Posted by The Editorial Board
Over winter break, the College will host its second Sophomore January Program. The free program-but only open to a limited number of students-offers leadership sessions, career and personal assessment sessions with the Career Development Center, alumni guest speakers and a mini-course entitled "Presenting the Brand Called Me." Last year 36 sophomore students participated in the program.
Sophomore year at Skidmore is filled with a number of important decisions. Students must declare a major, select an advisor and begin thinking about if, when and where they would like to go abroad.
These are most certainly personal decisions, and ones that for the majority of students should not require intensive hand-holding throughout the process. But The Skidmore News does view the Sophomore January Program as a well-timed optional supplement to a student's sophomore year. The program is offered during the winter break, around the time when sophomore students are required to declare their major. The goal of the program is to develop a deeper understanding of personal and civic responsibility.
This paper recognizes that it is during sophomore year that much of a student's identity at Skidmore is constructed. The first year is a time of academic experimentation, but once sophomore year arrives, students are expected to choose and pursue a specific path and begin to plan for the future.
Creating an optional program personally tailored for sophomores looking to develop their personal presentation skills, as well as work on their resumes and interview strategies, is the most logical plan of action in preparing students for the future and hopefully fending off sophomore slump too. The services are available for those who seek them out, and non-mandatory for students who are not interested. After all, it's not the College's job to force students to actively think and plan for the future-nor should it be. It is, however, the College's job to encourage student planning. As students we have an enormous amount of resources and programming at our disposal-but are we using them?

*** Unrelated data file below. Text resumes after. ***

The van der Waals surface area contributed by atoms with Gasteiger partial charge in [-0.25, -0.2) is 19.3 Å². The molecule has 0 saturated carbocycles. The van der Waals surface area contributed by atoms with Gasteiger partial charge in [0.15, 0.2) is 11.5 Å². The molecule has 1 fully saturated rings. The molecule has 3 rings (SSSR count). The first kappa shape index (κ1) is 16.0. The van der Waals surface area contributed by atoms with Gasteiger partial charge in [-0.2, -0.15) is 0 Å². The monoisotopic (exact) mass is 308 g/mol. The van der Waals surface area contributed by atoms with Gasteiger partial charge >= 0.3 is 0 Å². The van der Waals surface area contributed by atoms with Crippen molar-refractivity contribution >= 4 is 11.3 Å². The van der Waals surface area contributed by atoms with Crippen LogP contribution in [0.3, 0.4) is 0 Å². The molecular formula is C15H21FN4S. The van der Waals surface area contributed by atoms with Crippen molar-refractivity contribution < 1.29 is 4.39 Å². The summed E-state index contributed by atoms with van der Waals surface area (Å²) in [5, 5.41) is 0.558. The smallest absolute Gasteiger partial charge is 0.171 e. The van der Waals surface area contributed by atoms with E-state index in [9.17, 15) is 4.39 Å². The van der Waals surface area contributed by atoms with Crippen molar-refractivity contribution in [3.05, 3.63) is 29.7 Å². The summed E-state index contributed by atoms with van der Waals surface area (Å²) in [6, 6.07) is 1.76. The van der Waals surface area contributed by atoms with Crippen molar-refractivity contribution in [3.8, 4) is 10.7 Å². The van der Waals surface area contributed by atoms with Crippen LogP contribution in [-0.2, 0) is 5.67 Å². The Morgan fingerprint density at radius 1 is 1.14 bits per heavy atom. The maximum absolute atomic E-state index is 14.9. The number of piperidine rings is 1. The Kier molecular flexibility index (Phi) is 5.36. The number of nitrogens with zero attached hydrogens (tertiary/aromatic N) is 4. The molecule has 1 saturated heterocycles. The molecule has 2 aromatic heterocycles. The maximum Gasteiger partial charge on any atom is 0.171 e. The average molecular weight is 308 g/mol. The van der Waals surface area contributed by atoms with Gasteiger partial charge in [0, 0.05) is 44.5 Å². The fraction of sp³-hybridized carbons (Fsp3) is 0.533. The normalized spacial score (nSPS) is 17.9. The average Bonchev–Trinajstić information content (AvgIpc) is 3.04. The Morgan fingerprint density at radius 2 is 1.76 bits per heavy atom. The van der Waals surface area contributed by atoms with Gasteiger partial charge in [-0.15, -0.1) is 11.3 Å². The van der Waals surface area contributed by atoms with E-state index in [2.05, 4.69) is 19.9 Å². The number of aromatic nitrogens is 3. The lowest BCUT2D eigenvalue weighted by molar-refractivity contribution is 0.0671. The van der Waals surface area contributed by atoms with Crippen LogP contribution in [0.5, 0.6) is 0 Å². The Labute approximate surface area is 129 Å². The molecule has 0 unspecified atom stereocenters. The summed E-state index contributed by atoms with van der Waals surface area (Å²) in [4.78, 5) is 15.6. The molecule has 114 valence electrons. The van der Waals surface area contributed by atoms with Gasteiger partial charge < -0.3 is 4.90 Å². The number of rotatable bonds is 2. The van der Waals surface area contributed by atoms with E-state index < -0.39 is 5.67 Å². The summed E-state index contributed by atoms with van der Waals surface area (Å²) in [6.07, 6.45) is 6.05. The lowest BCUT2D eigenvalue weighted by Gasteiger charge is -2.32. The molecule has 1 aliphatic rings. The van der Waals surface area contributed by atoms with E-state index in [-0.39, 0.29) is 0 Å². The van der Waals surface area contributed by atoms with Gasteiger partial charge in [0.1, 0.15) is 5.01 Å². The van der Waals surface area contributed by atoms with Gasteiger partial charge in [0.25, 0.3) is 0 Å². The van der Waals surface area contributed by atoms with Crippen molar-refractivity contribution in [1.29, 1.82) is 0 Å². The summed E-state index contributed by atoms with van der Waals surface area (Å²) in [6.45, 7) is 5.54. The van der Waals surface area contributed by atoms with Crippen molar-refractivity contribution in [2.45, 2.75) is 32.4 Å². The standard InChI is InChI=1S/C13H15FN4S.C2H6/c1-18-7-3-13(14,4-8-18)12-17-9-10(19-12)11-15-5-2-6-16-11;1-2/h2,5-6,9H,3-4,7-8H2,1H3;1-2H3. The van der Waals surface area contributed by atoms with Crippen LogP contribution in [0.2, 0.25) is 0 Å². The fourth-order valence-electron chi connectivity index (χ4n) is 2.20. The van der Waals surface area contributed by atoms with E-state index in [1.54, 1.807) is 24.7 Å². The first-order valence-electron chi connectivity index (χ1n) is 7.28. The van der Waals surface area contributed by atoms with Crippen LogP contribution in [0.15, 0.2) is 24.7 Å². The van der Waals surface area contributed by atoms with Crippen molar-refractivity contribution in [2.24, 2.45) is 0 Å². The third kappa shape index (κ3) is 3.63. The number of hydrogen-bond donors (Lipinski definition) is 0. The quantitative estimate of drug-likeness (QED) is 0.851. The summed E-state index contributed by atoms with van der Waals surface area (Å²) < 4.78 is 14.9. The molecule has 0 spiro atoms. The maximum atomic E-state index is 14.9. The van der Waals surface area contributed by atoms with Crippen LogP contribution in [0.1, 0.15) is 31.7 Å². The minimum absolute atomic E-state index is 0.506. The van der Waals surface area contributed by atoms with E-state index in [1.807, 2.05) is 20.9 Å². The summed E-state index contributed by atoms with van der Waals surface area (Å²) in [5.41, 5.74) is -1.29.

Enrollment at the College is 2,660 students.
According to Megan Jackson, associate director and Information Technology manager at the College's Career Development Center, in the 2012-2013 academic year, 2,285 appointments were made with the Center.
Actually, 906 individual students and alumni made the appointments. Of that group, 709 were students while 187 were alumni.
That means about 25% of our student body pursues the free services at the Career Development Center.
Jackson recognizes that the Center offers a lot more services than most students are aware of, including free help with interview skills, resumes, cover letters, graduate school applications, networking with alumni and seeking internships. The Center will even assist a student with the specific language to use when reaching out to an alum or employer via e-mail. And here's the kicker-these are unlimited, lifetime services for all Skidmore alum. The Center even provides long-distance appointments via Skype.
As much as Skidmore is about the liberal arts and diversifying student's knowledge and understanding of the world, it's also about preparing students for the world. So don't wait until you've graduated to begin utilizing these resources.